Armada’s monthly round-up of all the latest electronic warfare news in the product, programme and operational domains.
On 24th August Northrop Grumman announced via a press release that it had signed a Memorandum of Understanding (MOU) with Terma. This will see the two companies cooperating “on electronic warfare simulation and training opportunities in Northern Europe.” Specifically, the MOU covers the provision of realistic electronic warfare training for military pilots in European North Atlantic Treaty Organisation members. The press release continued that “the companies will contribute their expertise to creating modern, effective air operations training, combining Northrop Grumman’s leadership in digital environments with Terma’s long-standing support of regional partners”.
Looking towards Australia, Raytheon has selected Pacific Defence to provide MOSA (Modular Open Systems Approach) components as part of the Australian Army’s Land-555 Phase-6/Tranche-2 programme. This initiative will outfit several Thales Bushmaster armoured vehicles with electronic warfare capabilities to support the army’s manoeuvre forces. A report published by australiandefence.com.au stated that the Land-555 Phase-6/Tranche-2 programme should be completed by late 2025. An announcement in July by the Australian government stated the programme will deliver electronic support, electronic attack and command and control capabilities.
The Romanian Ministry of Defence (MOD) will purchase new Counter Uninhabited Aerial Vehicle (CUAV) systems and communications jammers. The MOD is looking for a jammer to target the radio communications used by UAVs. Local reports said the MOD has allocated $49 million for this acquisition to cover the purchase of five systems. The deadline for companies to respond to the solicitation closed on 16th September. The MOD’s acquisition is running alongside the purchase of a portable CUAS system for the Romanian military. Up to $5 million has been allocated for this with bids closing on 27th September. A further two tenders were released in September for the procurement of communications electronic warfare systems worth up to $203 million.
The US Army plans to establish an office responsible for offensive cyber and space operations in 2023, according to a report in late August by Defence News. The office will be known as the Programme Manager Cyber and Space. It will be subordinate to the Programme Executive Office for Intelligence, Electronic Warfare and Sensors (PEO IEWS). Currently, army offensive cyber operations are the responsibility of the electronic warfare element of the PEO IEWS. US Army cyber capabilities include the Joint Common Access Platform which is used across the Department of Defence for offensive cyber missions.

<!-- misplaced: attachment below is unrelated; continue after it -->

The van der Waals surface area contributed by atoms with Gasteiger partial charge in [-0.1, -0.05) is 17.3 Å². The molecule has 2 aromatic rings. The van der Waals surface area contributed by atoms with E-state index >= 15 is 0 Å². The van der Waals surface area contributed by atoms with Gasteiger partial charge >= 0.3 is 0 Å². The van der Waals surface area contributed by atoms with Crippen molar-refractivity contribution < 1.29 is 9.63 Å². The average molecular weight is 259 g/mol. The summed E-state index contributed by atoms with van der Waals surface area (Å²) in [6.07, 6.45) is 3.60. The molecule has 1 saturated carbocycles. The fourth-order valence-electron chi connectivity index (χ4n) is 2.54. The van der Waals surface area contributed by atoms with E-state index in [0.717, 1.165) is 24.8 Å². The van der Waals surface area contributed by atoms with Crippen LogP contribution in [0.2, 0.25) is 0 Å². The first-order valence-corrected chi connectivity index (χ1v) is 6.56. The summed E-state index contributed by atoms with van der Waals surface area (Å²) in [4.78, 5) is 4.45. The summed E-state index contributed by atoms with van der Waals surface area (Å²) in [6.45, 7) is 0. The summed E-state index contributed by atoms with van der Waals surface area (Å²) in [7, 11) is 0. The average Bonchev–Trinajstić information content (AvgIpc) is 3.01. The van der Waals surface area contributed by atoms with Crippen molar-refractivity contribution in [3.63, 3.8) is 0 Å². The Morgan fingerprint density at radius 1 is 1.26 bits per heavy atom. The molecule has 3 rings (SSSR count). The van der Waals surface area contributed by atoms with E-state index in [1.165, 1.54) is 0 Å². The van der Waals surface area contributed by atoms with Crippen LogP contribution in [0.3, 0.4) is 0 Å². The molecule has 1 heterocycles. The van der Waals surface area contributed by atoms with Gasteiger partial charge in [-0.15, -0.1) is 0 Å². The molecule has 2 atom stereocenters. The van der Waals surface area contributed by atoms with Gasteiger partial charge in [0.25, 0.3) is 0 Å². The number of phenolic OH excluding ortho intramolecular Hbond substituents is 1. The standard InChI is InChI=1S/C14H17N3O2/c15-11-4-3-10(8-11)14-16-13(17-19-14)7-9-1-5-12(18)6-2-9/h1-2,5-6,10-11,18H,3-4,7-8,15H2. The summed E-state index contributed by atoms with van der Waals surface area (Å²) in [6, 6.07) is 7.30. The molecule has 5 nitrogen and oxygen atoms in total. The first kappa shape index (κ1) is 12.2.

The Indian Air Force’s Sukhoi Su-30MKI (NATO reporting name Flanker) combat aircraft are destined to receive Rafael Advanced Defence Systems’ X-Guard towed fibre optic decoy. The news was reported on the defenceview.in website. The decoy will help shield the aircraft from radar-guided air-to-air and surface-to-air missiles. There was no word on how many of the IAF’s Su-30MKI fleet will receive the decoy, when installation will commence and conclude, and the value of the contract.
Hanwha Systems has responded to a Republic of Korea requirement for an upgraded version of LIG Nex1’s SLQ-200 Sonata naval electronic warfare system. Reports on the ajudaily.com website said that the system can be installed on vessels like the Republic of Korea Navy’s (ROKN) forthcoming KDDX destroyers. The SLQ-200 entered service in 2002 onboard ROKN surface combatants. Reports continued that the SLQ-200 could be installed within an integrated mast on the vessel.
L3Harris won an order worth up to $2.6 million in mid-September from the US Navy as part of the Mk.234 Nulka Advanced Decoy Architecture Programme (ADAP). ADAP is providing advanced signal processing capabilities to the BAE Systems Nulka active offboard radio frequency decoy. These decoys are launched to lure anti-ship missiles away from a vessel. According to a report from militaryaerospace.com, ADAP payloads will be added to existing Nulka decoys. This will allow the decoys to target missile threats not in Nulka’s current repertoire. The report continued that L3Harris will complete this work by June 2025.
Speculation is surrounding the People’s Republic of China’s new Yaogan-33 satellite launched on 2nd September. Officially, the satellite is intended to help agriculture and disaster response, although speculation has focused on it potentially being used for more nefarious purposes. To this end, the satellites may have a dual purpose as a military platform, for example being used for signals intelligence gathering. Previous reports on the Yaogan-33 have stated that these satellites have been launched equipped with synthetic aperture radars. While also being used to assist agriculture such technology clearly has military applications.
Meanwhile, several electronic warfare developments occurred in the ongoing Russia-Ukraine conflict last month. On 4th September, the Ukrainian Army’s 128th Brigade revealed it had captured a Silok-01 EW system used by the Russian armed forces. Reports stated that the Silok-01 is a CUAV system designed to jam radio links used by uninhabited aerial vehicles. These links control the aircraft from the ground, relay video and are used for satellite navigation.
In a separate victory, an electronic warfare pod from a Russian Air Force Su-30SM combat aircraft was also captured. The pod is thought to be an RTU-518PSM EW system forming part of the aircraft’s Khibiny-U electronic warfare ensemble. Reports state that the RTU-518PSM is a passive device used for detecting electronic emissions. The overall Khibiny-U suite was ordered by the Russian Ministry of Defence in 2013 and entered service onboard the Su-30SM in 2018.
by Dr. Thomas Withington